Sisi vows reprisals after Egypt palace blasts

Two police officers have been killed in bomb blasts outside the presidential palace in Cairo

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Egyptian President Abdel Fattah al-Sisi on Monday vowed “retribution” after two police officers were killed in two bomb blasts outside his palace in Cairo’s Heliopolis district, almost a year after he overthrew his predecessor.

The prerecorded speech by Sisi was aired on television channels to mark June 30, the day millions protested against then Islamist president Mohamed Mursi, prompting the army led by Sisi to topple him three days later.

Earlier in the day one Egyptian police lieutenant colonel was killed while defusing a bomb near the presidential palace. Another colonel was killed in a small explosion in the same area. Several policemen were also wounded.

Police officials had earlier said two bombs exploded, but the ministry clarified in a statement that only one device went off as bomb disposal experts were trying to defuse it.

The blast came days after the militant group Ajnad Misr, or Soldiers of Egypt, said it had planted a series of bombs in the same area to target security forces. It aborted the mission due to concerns that civilians would be hurt but was unable to remove the bombs and released a statement urging caution.

The group formally announced itself in January saying it would target the government after the army ousted elected President Mohammad Mursi of the Muslim Brotherhood last year.

It was not immediately clear if President Abdel Fattah al-Sisi, the former army chief who led Mursi's ouster, was at the palace at the time of explosion.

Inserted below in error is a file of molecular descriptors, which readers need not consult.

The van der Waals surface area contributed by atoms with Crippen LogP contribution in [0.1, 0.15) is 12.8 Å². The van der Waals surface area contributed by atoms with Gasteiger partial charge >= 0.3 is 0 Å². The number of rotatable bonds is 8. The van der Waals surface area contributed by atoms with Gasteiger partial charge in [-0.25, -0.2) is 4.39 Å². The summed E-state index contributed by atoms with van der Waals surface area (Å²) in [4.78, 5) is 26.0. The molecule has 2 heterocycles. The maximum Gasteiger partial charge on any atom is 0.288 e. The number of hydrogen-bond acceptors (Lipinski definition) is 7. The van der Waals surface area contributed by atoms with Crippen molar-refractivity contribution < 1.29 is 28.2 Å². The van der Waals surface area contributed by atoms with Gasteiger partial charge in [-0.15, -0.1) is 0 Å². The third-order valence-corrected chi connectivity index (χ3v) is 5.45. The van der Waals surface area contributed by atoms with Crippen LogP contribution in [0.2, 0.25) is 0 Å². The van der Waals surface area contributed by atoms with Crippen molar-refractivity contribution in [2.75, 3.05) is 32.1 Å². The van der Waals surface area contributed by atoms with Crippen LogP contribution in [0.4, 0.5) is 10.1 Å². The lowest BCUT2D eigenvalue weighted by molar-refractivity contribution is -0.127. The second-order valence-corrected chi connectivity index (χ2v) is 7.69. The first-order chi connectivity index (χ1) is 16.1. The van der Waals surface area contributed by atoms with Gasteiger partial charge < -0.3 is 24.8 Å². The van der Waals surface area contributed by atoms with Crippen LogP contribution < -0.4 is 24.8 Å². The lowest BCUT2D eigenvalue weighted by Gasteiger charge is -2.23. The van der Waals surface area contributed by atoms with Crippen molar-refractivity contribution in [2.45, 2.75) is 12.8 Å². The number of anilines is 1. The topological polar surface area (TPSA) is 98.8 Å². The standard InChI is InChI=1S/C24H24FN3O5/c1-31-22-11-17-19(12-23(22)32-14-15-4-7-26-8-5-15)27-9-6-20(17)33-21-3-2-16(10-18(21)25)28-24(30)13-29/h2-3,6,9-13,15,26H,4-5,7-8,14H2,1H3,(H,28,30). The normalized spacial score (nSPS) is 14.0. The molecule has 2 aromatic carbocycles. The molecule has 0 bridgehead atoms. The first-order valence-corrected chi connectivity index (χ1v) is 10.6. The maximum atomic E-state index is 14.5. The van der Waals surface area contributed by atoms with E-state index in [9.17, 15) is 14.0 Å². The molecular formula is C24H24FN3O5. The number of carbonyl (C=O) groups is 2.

Islamist militants have targeted police and soldiers with bomb attacks and shootings since Mursi's ousting. Thousands of Brotherhood supporters have been arrested, and hundreds more have been killed.

The Brotherhood denies any link to the violence.

Egypt is preparing for celebrations to mark the anniversary of June 30 protests last year which lead to the ouster of Islamist President Mohammad Mursi.

There is expected to be a high turnout in Cairo’s Tahrir Square, where protests were staged last year demanding the “withdrawal of confidence” from then President Mursi.

Last year, a campaign saw mass protests calling for Mursi to step down exactly 12 months after he was inaugurated. The campaign, named Tamarod (Arabic for “rebellion”), accused Mursi of “threatening his own people” and rejected Muslim Brotherhood rule.

The protests led the then army chief Sisi to oust Mursi and announce the head of the Supreme Constitutional Court, Adly Mansour, as caretaker leader.

It has been a turbulent year for Egypt which has seen a new constitution and president be installed. Sisi resigned from the army and became a candidate in the presidential elections last month which he won by a landslide.

In a statement to the press on Monday, Cairo governor Dr. Mustafa Jalal al-Said has said that security forces will be on high alert throughout the day.

The last time large crowds gathered in the Square was during celebrations on Sisi’s inauguration day earlier this month. But the celebrations were mired by a sexual assault on a woman by a mob in the Square.

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